Is There a Fourth Dimension? Experiments Using Lasers and Light Reveal Alternate Reality

Is there a fourth dimension? Robin Utrecht/AFP/Getty Images

Try picturing a fourth dimension. Take a few steps forward. Veer left for a second dimension, then jump up for a third dimension. Then dive off into a fourth dimension, somewhere, somehow, in a direction we don't have a word for because our minds can't grasp even the idea of it. That's a fourth dimension of space, about which two new studies yield some clues.

Scientific experiments can't grasp a fourth dimension any better than we can. But if scientists can design them very, very carefully, their studies can produce shadows of a sort, which suggest a fourth dimension really is there lurking just beyond our grasp.

Two such physics experiments have done just that, according to two new papers published in the journal Nature. (The research was conducted mostly by independent teams tackling similar big questions with very different little questions, although one co-author was involved on both projects.)

The researchers used two different approaches to dance around the idea of a fourth dimension. They looked for a specific type of theorized "fingerprint" that is two-dimensional and therefore within our capabilities instead, as Gizmodo reports. In both cases, the experiments demonstrated phenomena that actually require just two dimensions, nice and mundane.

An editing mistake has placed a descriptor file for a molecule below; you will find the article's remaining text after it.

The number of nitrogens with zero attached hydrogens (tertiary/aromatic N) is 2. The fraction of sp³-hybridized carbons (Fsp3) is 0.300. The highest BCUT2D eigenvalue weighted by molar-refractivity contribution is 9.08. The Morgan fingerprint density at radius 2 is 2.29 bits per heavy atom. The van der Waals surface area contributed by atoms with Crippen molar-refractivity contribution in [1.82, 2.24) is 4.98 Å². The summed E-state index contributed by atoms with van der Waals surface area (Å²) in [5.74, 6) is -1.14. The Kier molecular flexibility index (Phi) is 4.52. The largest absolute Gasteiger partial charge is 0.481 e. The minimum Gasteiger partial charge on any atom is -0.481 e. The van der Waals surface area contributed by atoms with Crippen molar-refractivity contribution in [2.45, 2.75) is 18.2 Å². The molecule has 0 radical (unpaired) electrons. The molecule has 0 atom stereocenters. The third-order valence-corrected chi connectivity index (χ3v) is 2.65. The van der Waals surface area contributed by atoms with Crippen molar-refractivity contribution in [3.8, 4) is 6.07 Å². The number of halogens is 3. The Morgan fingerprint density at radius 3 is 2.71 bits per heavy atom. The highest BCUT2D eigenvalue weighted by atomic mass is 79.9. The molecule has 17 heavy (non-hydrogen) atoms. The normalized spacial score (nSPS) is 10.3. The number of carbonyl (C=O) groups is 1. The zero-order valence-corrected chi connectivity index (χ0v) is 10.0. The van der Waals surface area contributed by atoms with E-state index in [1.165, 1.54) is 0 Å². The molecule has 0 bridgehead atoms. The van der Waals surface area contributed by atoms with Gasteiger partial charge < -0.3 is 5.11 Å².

That said, the tools required to get those phenomena to manifest were anything but mundane. One experiment relied on lasers to trap individual atoms of a highly reactive element called rubidium in a square, like a cat carefully sitting between taped lines. The other experiment used a box full of special glass that manipulates waves of light, wiggling the furthest edge of the box and seeing how the effects rippled throughout the box.

Read more: Universe Is 3-D Because It Got All Knotted After the Big Bang

Both studies let scientists explore fourth dimension theories in new ways. The physicists on both these projects aren't just looking for a nice brainteaser, of course. They want to stretch our knowledge and technology as far as possible. Even if we can't actually experience a fourth dimension ourselves, they think reaching for the fringes of it could offer valuable lessons that we can implement right here in the 3-D world we live in.

"Maybe we can come up with new physics in the higher dimension and then design devices that take advantage of the higher-dimensional physics in lower dimensions," lead author on one of the papers, Mikael Rechtsman, a physicist at Penn State University, told Gizmodo.